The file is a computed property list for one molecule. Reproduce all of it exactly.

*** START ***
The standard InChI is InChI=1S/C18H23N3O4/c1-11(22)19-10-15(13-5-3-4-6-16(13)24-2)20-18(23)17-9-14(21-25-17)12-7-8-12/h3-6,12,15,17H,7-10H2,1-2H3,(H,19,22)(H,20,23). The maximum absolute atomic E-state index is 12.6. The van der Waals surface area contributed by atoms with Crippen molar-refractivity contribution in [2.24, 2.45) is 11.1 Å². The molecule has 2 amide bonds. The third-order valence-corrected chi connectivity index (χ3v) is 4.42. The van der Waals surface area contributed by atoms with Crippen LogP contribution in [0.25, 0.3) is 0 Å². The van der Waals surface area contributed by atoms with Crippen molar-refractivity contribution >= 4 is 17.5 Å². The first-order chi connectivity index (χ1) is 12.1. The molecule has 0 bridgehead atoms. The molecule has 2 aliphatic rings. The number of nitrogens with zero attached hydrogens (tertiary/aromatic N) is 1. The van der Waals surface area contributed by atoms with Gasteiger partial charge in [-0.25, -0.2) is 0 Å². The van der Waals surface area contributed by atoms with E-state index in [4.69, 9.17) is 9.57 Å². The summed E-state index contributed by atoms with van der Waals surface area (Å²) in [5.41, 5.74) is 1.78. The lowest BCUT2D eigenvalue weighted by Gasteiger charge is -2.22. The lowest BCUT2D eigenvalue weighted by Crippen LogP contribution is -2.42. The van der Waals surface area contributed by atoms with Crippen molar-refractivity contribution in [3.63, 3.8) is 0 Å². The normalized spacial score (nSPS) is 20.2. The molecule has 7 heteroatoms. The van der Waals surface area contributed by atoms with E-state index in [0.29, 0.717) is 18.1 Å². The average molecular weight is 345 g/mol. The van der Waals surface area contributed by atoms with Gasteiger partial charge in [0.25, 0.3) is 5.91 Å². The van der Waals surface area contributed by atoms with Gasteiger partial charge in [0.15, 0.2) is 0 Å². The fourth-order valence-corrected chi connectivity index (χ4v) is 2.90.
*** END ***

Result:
The standard InChI is InChI=1S/C18H23N3O4/c1-11(22)19-10-15(13-5-3-4-6-16(13)24-2)20-18(23)17-9-14(21-25-17)12-7-8-12/h3-6,12,15,17H,7-10H2,1-2H3,(H,19,22)(H,20,23). The maximum absolute atomic E-state index is 12.6. The van der Waals surface area contributed by atoms with Crippen molar-refractivity contribution in [2.24, 2.45) is 11.1 Å². The molecule has 2 amide bonds. The third-order valence-corrected chi connectivity index (χ3v) is 4.42. The van der Waals surface area contributed by atoms with Crippen LogP contribution in [0.25, 0.3) is 0 Å². The van der Waals surface area contributed by atoms with Crippen molar-refractivity contribution >= 4 is 17.5 Å². The first-order chi connectivity index (χ1) is 12.1. The molecule has 0 bridgehead atoms. The molecule has 2 aliphatic rings. The number of nitrogens with zero attached hydrogens (tertiary/aromatic N) is 1. The van der Waals surface area contributed by atoms with Gasteiger partial charge in [-0.25, -0.2) is 0 Å². The van der Waals surface area contributed by atoms with E-state index in [4.69, 9.17) is 9.57 Å². The summed E-state index contributed by atoms with van der Waals surface area (Å²) in [5.41, 5.74) is 1.78. The lowest BCUT2D eigenvalue weighted by Gasteiger charge is -2.22. The lowest BCUT2D eigenvalue weighted by Crippen LogP contribution is -2.42. The van der Waals surface area contributed by atoms with Crippen molar-refractivity contribution in [3.63, 3.8) is 0 Å². The normalized spacial score (nSPS) is 20.2. The molecule has 7 heteroatoms. The van der Waals surface area contributed by atoms with E-state index in [0.29, 0.717) is 18.1 Å². The average molecular weight is 345 g/mol. The van der Waals surface area contributed by atoms with Gasteiger partial charge in [0.25, 0.3) is 5.91 Å². The van der Waals surface area contributed by atoms with Gasteiger partial charge in [0.15, 0.2) is 0 Å². The fourth-order valence-corrected chi connectivity index (χ4v) is 2.90.